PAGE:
So my physics examinations are coming up and I was going through my notes on waves, but I realized that there were some discrepancies.
In my notes, the energy of a wave is directly proportional to the square of the amplitude, ie. $E \propto A^2$
However, I recalled that, in one of my physics lessons, our physics teacher told us that the energy of a wave can be calculated using $E=hf$, where $h$ is the Planck constant and $f$ the frequency.
Hence I was rather confused and tried searching google for answers but couldn't find any suitable ones. To the best extent of that research, what I found out was (apparently) (for visible light), the frequency of the wave could be used to calculate the energy of the wave, while the amplitude was used to determine the intensity of the wave.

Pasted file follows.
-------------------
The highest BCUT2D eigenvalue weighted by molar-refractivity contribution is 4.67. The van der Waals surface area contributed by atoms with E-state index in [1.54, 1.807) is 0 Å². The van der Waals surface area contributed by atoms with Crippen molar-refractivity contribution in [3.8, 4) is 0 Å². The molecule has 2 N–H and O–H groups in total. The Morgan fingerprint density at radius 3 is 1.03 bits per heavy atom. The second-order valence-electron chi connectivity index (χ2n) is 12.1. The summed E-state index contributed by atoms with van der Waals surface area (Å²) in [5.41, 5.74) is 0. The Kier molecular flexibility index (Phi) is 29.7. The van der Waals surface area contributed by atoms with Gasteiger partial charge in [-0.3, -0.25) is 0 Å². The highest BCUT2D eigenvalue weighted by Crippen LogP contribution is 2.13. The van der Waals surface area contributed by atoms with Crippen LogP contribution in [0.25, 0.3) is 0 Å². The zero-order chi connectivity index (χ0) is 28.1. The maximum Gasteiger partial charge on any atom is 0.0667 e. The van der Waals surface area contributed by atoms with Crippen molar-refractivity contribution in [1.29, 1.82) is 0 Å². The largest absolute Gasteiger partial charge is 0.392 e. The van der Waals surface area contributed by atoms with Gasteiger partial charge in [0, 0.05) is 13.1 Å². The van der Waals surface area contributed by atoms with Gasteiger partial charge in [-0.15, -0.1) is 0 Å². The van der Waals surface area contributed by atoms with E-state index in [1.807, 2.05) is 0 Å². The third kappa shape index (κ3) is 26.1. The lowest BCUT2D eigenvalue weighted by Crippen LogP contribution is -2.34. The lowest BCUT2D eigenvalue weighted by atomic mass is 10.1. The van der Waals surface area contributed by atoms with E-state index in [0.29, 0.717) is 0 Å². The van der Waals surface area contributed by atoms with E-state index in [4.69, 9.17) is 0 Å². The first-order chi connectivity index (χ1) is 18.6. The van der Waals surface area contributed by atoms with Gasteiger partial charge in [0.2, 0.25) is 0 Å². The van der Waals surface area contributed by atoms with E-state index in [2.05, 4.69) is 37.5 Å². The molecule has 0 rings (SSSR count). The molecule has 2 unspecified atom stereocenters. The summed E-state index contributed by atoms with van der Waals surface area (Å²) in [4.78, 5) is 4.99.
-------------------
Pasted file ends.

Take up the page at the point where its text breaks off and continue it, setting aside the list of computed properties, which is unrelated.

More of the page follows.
So I was wondering, firstly, whether the above statement was correct, and secondly, in the event it is correct, whether it would be applicable to all kinds of waves, (ie. Sound waves, water waves, other EM waves, etc.), and thirdly, back to the original question, how do we calculate the energy of a wave?